Category Archives: Just a Thought

The Day a Church Burned

By now, the video of mourners has captivated the eyes of many. As they stood around the Notre Dame Cathedral, their voices united singing Ave Maria and the world mourned as flames engulfed the historical monument. There are critical moments in history recorded in the annals of scholars and culture – April 15, 2019, will be one of those moments.

As I watched the video of those singing, I could not help but wonder if the cathedral was an active part of their lives. Yes, the words they were singing contain a prayer of the Catholic Church. Yes, they passed the cathedral daily. It was a sight, though majestic and powerful, they probably took for granted until the light of flames drew their attention to gaze upon it.

From the events in France, my mind moved to our church as I sat in my office. This year marks 140 years of ministry for Oak Ridge Baptist Church. Many have seen the church as a staple in the community, and for most of the residents, it is a consistent landmark they expect to see daily. There would be many that would mourn if the church building was lost – but why?

Active vs. Passive

The Notre Dame Cathedral is no doubt a passive object in the lives of most people. They pass it every day, but there is no essential role the building or the Catholic Church has in their lives. However, there are those for whom the church played an active role; it was a part of their current spiritual lives.

The church you attend would have the same two groups of people come together if something tragic were to occur. There are people in your community that see the church building but have nothing to do with it. Even though they may have precious memories of days gone by, the church building is only a monument to the endeared past – it has a passive role in their lives. They are more attached to the building than they are to the church that meets within its walls. Their regular absence in worship services is a testimony of the church’s passivity in their lives.

However, there are those that would mourn differently. Yes, the building would be gone, and with it, a saddened heart from all the memories that took place would arise. On the other hand, there is also the realization that the build is not the church and the absence of a building does not limit worship or the spiritual health of the members.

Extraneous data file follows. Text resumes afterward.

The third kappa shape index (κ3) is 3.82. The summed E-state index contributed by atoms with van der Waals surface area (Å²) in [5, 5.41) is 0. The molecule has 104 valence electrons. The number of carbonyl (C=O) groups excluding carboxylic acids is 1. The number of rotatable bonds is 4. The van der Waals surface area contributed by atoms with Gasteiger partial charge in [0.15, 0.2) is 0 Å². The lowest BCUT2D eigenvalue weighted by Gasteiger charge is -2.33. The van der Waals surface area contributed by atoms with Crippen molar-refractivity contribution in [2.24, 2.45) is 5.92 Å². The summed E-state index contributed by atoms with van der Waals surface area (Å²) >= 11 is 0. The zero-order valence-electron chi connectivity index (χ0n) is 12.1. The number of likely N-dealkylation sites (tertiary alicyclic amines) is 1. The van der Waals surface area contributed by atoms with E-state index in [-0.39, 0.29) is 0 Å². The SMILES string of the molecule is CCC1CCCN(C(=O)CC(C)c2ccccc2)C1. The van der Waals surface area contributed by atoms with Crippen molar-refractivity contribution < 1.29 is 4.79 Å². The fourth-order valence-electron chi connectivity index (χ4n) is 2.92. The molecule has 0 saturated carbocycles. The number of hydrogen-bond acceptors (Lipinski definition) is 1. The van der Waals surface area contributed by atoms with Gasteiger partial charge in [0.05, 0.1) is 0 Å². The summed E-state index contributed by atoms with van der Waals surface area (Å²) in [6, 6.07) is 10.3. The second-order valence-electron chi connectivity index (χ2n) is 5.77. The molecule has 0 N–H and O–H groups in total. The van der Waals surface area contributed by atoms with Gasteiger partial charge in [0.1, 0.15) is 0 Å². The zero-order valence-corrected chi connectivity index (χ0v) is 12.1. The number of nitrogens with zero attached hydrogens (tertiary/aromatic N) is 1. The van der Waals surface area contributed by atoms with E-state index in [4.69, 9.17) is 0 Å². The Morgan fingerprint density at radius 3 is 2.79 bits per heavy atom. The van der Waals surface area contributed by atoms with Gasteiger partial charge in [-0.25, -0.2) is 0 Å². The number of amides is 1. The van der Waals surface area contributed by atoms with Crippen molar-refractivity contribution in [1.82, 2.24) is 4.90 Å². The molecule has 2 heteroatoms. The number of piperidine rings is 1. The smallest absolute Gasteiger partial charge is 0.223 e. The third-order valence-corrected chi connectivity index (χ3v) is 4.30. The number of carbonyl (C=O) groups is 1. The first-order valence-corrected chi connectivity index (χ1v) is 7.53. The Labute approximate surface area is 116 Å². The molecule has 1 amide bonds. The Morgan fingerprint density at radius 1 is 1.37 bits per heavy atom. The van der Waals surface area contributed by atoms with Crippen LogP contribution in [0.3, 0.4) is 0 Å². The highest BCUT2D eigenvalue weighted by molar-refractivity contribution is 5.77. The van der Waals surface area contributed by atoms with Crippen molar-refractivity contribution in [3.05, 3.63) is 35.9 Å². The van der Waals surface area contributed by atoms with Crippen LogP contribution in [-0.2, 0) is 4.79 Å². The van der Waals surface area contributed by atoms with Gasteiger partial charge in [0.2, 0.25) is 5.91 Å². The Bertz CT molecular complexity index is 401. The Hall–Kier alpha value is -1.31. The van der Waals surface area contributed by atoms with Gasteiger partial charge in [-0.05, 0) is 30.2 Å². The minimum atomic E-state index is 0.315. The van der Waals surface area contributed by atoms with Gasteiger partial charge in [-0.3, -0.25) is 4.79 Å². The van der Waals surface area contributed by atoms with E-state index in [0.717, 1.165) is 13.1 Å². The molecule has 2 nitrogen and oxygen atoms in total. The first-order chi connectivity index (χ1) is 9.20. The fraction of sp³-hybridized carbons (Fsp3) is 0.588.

Be Active

Of these two groups of people, which one resonates with you? Has church become a passive part of your life, or does it hold an active role in your life?

What role does the church – not the building, but the people – have in your life? God redeemed the church to be an active part of a believer’s life. Are you reminiscent of things that happened at the church or are you actively celebrating the movement of God in the church?

Why would you mourn if the church building burned? I pray you will choose to be active in the church.

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Posted by on April 16, 2019 in Just a Thought


A Reflection on the Valley of Elah

The stage was set long before a shepherd boy set foot in this valley with a sling, a staff, and five smooth stones from the stream bed (1 Sam 17). Israel stood before an enemy that defied the people of God and thereby defied God himself. It was Israel’s disobedience that brought them to this place – their lack of faith when it came to driving out the inhabitants of the land during the period of the conquest. However, the disobedience did not start with Israel. It was a result of a heart stained by iniquity that has plagued man since the time of Genesis 3.

The Philistines were a thorn in Israel’s side. Saul failed in his attempts to subdue this enemy just as Adam and Eve failed in their encounter with the Serpent. However, at the battle in this valley, David would have victory over the external enemy. Though the success would lead to victory over the Philistines, iniquity would still reign in the heart of man – sinfulness as seen in David’s adulterous pursuit of Bathsheba and the murder of her husband.

As the Israelites stood listening to the condemnation and blasphemy of Goliath, there was one who would battle for their freedom. However, this battle was not the end. This fight was not the moment when the seed of the woman would crush the head of the serpent. The shepherd boy born in Bethlehem that would become king was but a foreshadow of the Eternal King that would become flesh as a baby in the town of Bethlehem.